The operation to retake west Mosul — which the helicopter was supporting when it was downed — has become a slow, grinding battle that has taken a heavy toll on civilians and pushed more than 200,000 to flee.
“The helicopter was supporting federal police forces in (west Mosul) and was hit by fire and crashed in the Mohandiseen neighborhood in east Mosul,” Brig. Gen. Yahya Rasool, the spokesman for Iraq’s Joint Operations Command, said.
The city is divided by the Tigris River. East Mosul was recaptured earlier this year, but Daesh still holds significant ground on the city’s western side.
Federal police are operating alongside Interior Ministry special forces in Mosul’s Old City — a densely populated warren of narrow streets and closely spaced buildings that is home to hundreds of thousands of people.
Rasool said the US-made Bell helicopter crashed about 3 p.m. (1200 GMT) on Thursday, and that he believed it was hit by 57 mm anti-aircraft fire.
Rasool also said Thursday that Iraqi forces had recaptured a west Mosul neighborhood called Yarmuk Al-Thaniya.
The fighting in west Mosul has forced up to 15,000 people to flee their homes every day recently, straining humanitarian resources and leaving many in very difficult conditions.
At the Hammam Al-Alil camp for the displaced south of Mosul, hundreds of haggard-looking civilians spill out of buses escorted by the security forces all day long.
The camp is a screening site and a gateway for some who will then board other buses and taxis to look for accommodation in other camps or with relatives in “liberated” east Mosul and neighboring areas.
But others, often among the most needy, stay at the camp and move into tents with relatives or neighbors, sometimes three or four families crammed into the same 10-meter by 4-meter tent.
“There are four families in this tent, about 30 people sleep in it,” said Marwan Nayef, a 25-year-old from west Mosul, as a dozen children stood around him or peeped from behind the tent’s tarpaulin door.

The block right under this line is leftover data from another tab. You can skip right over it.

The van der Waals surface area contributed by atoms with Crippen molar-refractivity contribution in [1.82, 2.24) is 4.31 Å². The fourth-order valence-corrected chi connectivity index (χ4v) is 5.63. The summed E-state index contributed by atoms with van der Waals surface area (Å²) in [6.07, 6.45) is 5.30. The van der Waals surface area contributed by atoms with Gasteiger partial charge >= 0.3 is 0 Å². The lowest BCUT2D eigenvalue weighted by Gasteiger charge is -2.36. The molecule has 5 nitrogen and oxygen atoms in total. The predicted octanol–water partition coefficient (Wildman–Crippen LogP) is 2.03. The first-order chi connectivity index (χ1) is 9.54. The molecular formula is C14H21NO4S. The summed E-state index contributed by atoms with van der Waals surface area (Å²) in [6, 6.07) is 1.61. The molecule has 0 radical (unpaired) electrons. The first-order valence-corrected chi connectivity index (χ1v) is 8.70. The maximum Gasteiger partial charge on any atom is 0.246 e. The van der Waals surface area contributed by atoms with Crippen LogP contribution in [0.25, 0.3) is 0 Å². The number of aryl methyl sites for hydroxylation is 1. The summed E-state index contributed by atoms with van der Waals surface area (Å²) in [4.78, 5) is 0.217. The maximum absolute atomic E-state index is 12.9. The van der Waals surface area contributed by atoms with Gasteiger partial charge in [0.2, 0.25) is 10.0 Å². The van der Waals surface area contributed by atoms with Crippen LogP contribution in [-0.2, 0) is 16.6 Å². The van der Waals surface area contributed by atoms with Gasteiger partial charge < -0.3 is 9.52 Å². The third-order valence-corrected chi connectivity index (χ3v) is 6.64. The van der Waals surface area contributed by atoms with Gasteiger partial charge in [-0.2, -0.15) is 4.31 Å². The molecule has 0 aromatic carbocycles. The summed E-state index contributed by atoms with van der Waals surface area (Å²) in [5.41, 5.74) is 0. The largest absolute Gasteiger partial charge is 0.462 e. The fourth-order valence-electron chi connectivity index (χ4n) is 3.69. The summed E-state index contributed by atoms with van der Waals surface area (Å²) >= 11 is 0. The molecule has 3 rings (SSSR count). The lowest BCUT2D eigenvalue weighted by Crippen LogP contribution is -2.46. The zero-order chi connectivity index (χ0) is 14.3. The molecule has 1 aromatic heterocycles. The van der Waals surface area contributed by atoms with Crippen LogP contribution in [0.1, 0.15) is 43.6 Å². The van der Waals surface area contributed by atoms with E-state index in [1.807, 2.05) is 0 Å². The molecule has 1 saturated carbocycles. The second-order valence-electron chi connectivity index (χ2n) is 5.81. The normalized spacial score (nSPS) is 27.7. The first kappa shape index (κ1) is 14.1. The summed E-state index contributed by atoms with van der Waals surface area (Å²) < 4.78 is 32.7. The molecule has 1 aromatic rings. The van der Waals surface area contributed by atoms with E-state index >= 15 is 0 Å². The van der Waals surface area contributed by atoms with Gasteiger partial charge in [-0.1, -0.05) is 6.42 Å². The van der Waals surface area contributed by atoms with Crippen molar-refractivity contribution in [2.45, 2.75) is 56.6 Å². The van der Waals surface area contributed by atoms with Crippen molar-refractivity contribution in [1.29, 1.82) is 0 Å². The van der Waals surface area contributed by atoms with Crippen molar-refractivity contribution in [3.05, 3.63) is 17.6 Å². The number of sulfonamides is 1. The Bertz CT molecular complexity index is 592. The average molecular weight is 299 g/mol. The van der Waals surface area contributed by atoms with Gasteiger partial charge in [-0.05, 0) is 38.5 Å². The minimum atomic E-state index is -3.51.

“Sometimes, it’s not big enough so the men go to sleep in a friend’s tent. I’m currently sleeping in my brother’s tent,” he said.
A few alleys down in the camp, whose population has soared to around 30,000, Shahra Hazem holds her 16-month-old hydrocephalic son in her arms.
“He needs an operation, there’s water in his head, but there is just no help available. I tried to take him to another camp but they wouldn’t let us in,” she said.
According to the UN, at least 400,000 people have been displaced since the Mosul operation began on Oct. 17.
The majority of those who had to flee their homes did so during the most recent phase of the operation, which started on Feb. 19 in the half of the city that lies west of the Tigris river.
In the Hammam Al-Alil camp, massive queues of civilians form at midday to receive a helping of rice and sauce from a catering tent, many of them barefooted children who then sit on the gravel to devour their ration.
Some fetch food from outside the camp, others from an informal market that opened on the other side of the fence.
A woman carrying her daughter ran into neighbors from Mosul and told them of how she and her family survived an airstrike that demolished their house.
“Daesh set up a machine gun position in front of our door so the security forces fired back ... Luckily, we were all on the ground floor,” said the woman, wearing a bright green dress.
“Some of our neighbors tried to flee yesterday and the security forces shot at them because they thought they were with Daesh. This is happening a lot,” she said.-ARAB nEWS